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Life's adversities out of our control can create stress and suffering. Examples might include chronic disease, terminal illness, bereavement, and regrettable decisions. When problem-focused coping strategies fail to repair a loss of control or restore health, a sense of futility and desperation may provoke negative emotions. In facing the inevitable, people may turn to emotional-approach coping strategies, such as accepting the situation so life can go on. In Thailand, Thum-jai (acceptance) is a culturally embedded, positive emotional-approach coping strategy used by people who experience an overwhelming life crisis they cannot control. To help Thai people improve their psychological well-being, nurse clinicians/researchers find it beneficial to measure psychological concepts; however, no instrument exists to measure Thum-jai. The three aims of the methodological and developmental study were to 1) develop a self‐report instrument measuring Thum-jai, 2) assess the scale’s psychometric properties, and 3) retain a concise set of items measuring the concept. After an etic-emic process to generate scale items, we used two nonprobability sampling methods to obtain a sample of 541 participants in Thailand who completed an online survey. The mean age was 42.1 years. The majority were female and Buddhists.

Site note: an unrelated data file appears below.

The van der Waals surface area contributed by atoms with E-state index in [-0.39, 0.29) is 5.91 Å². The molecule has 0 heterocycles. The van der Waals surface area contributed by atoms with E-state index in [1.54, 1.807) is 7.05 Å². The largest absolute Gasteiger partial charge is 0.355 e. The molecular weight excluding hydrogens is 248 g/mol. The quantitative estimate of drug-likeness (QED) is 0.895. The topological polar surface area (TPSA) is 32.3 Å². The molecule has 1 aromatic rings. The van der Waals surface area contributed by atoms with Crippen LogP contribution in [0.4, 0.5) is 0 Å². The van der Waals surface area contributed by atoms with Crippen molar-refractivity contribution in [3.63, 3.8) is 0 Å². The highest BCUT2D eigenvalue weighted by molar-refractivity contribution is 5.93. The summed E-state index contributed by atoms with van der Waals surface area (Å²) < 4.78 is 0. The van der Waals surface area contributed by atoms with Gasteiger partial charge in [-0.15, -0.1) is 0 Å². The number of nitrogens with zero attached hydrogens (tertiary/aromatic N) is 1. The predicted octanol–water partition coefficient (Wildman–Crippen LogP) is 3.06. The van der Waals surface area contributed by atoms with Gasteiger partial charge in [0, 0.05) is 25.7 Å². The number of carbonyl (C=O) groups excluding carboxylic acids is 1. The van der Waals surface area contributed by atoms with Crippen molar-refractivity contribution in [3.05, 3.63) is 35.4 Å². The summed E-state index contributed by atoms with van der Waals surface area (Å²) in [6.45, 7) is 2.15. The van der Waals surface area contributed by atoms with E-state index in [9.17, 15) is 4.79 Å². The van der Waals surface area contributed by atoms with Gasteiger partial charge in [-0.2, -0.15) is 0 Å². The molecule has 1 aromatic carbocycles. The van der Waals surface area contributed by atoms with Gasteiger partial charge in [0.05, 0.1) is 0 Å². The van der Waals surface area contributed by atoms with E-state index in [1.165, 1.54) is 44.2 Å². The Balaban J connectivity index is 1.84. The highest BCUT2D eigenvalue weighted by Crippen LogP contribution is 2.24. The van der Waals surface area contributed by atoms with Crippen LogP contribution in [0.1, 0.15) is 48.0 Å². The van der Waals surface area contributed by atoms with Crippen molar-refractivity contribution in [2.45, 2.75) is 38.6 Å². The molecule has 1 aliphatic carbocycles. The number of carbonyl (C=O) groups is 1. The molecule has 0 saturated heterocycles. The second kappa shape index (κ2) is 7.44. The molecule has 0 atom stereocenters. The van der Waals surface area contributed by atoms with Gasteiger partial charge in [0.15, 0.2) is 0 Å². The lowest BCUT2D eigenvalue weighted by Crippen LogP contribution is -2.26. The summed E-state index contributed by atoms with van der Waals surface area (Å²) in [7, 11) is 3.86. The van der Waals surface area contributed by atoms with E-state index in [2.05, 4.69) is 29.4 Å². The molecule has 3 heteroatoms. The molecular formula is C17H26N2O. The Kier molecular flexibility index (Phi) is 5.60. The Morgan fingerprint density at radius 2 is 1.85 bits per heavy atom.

Principal axis factoring revealed 12 items that were congruent with themes that had been uncovered in previous qualitative research about the meaning of Thum-jai. Results indicate the 12-item Thum-jai (Acceptance) Scale is a self-report instrument that shows acceptable reliability and validity with a level of cultural authenticity. We propose that Thum-jai mediates health outcome variables when determining its effects on psychological states, such as depression, hopelessness, resilience, self-efficacy, sense of coherence, and stress. Using the scale, psychiatric-mental health nurses may wish to appraise a person’s psychological readiness for enhanced coping after sustaining a life crisis.
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